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Electrical Contractor Licensing in North Carolina

Electrical Contractors in the State of North Carolina are required to obtain a license from the NC State Board of Examiners of Electrical Contractors.  The Board protects the health and safety of the public in NC by requiring all Electrical Contractors to hold a license and meet various requirements.

The Board requires that all businesses choose at least one person within their company to act as a qualified individual.  This person is responsible for meeting the Board’s requirements, as well as taking and passing the exam on the business’ behalf.  They are responsible for (more…)

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Reciprocal General Contractor Licensing in North Carolina

The State of North Carolina holds reciprocal license agreements for General Contractors in the following states:

  • South Carolina
  • Tennessee

Contractors holding a valid license in one of these two states may easily obtain a license to work on construction projects in North Carolina, without examination.

General Contractor Licenses in North Carolina are issued by the NC Board for Licensing Contractors.

 

Reciprocal License Classifications in North Carolina

North Carolina has reciprocity with South Carolina and Tennessee due to the similarities in the licensing process, as well as the classifications offered.  Out-of-state contractors have the option of choosing one of the following classifications in North Carolina:

  • Limited License- restricts contractors to working on projects of $500,000 or less
  • Intermediate License- restricts contractors to working on projects of $1 million or less
  • Unlimited License- does not have restrictions for project value or size

 

Reciprocal Licensing Requirements in North Carolina

Contractors who want to receive a reciprocal General Contractor license in North Carolina must complete an application booklet and submit it to the Board, along with all the required documents and fees.

For a free copy of the application and instruction booklet, please visit:

http://www.nclbgc.org/books/AppInstWeb.pdf

 

All contractors must complete the following steps and submit the following documents along with their application:

  • Register with the North Carolina Secretary of State- if the contractor’s business type is a partnership, LLC or corporation
  • Submit a Certificate of Assumed Name- from the Registrar of Deeds in the county where the contractor plans to conduct business
  • Provide 3 Letters of Reference- from someone with first-hand knowledge of the contractor’s work within the past 12 months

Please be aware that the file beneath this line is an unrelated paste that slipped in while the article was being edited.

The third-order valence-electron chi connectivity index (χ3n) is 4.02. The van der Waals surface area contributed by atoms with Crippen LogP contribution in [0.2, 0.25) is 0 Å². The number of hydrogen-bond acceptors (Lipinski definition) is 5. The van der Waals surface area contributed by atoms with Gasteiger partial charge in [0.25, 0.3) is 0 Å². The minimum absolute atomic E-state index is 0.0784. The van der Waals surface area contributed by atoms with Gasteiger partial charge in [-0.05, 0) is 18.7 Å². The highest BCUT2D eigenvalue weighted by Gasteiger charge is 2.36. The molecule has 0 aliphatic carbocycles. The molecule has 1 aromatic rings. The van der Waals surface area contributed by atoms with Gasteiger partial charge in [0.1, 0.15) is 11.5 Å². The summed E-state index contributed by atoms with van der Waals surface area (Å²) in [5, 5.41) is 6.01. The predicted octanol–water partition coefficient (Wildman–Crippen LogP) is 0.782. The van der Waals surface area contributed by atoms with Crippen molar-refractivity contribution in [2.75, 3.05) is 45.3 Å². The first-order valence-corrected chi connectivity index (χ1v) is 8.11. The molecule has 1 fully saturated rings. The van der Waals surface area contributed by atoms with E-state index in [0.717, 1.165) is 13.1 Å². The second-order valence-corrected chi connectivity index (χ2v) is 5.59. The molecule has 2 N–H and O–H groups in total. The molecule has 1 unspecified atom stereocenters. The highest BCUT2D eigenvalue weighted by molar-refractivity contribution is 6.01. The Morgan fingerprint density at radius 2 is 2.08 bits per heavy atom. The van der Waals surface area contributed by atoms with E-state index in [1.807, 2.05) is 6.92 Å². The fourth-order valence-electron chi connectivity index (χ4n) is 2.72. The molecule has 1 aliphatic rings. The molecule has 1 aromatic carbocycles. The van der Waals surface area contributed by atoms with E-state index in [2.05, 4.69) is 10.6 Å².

• Submit a Financial Statement- showing working capital in the following amounts:
    • Limited License Applicants- $17,000
    • Intermediate License Applicants- $75,000
    • Unlimited License Applicants- $150,000
  • All contractors must submit a valid copy of their South Carolina or Tennessee General Contractor license

 

Reciprocity Exam in North Carolina

Contractors who hold a valid license in the State of South Carolina or Tennessee are not required to take and pass an examination.  Contractors from one of these two states applying a reciprocal license do not have to take the NASCLA Accredited Building Exam.

 

Further Information

For more information about obtaining a reciprocal contractor license in the State of North Carolina, please contact the North Carolina Licensing Board for General Contractors at:

919-571-4183

OR

Visit: http://www.nclbgc.org/index.html

 

*North Carolina Contractors who hold a license from the NC Licensing Board for General Contractors and want to obtain a reciprocal license from another state must contact the state’s licensing agency to determine if they hold a reciprocity agreement with North Carolina. 

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How to Get a North Carolina Contractors License

The North Carolina Board for General Contractors regulates the construction industry in the State of North Carolina.  Before a contractor is allowed to submit bid or work on any project worth $30,000 or more within the state, they must have a North Carolina contractors license.

The Board meets once a month throughout the year to review applications and decide who is eligible to hold a license.  All applications are due during the first week of every month, and are reviewed the following month, except during the month of December.  Once the application is accepted, the contractor must (more…)

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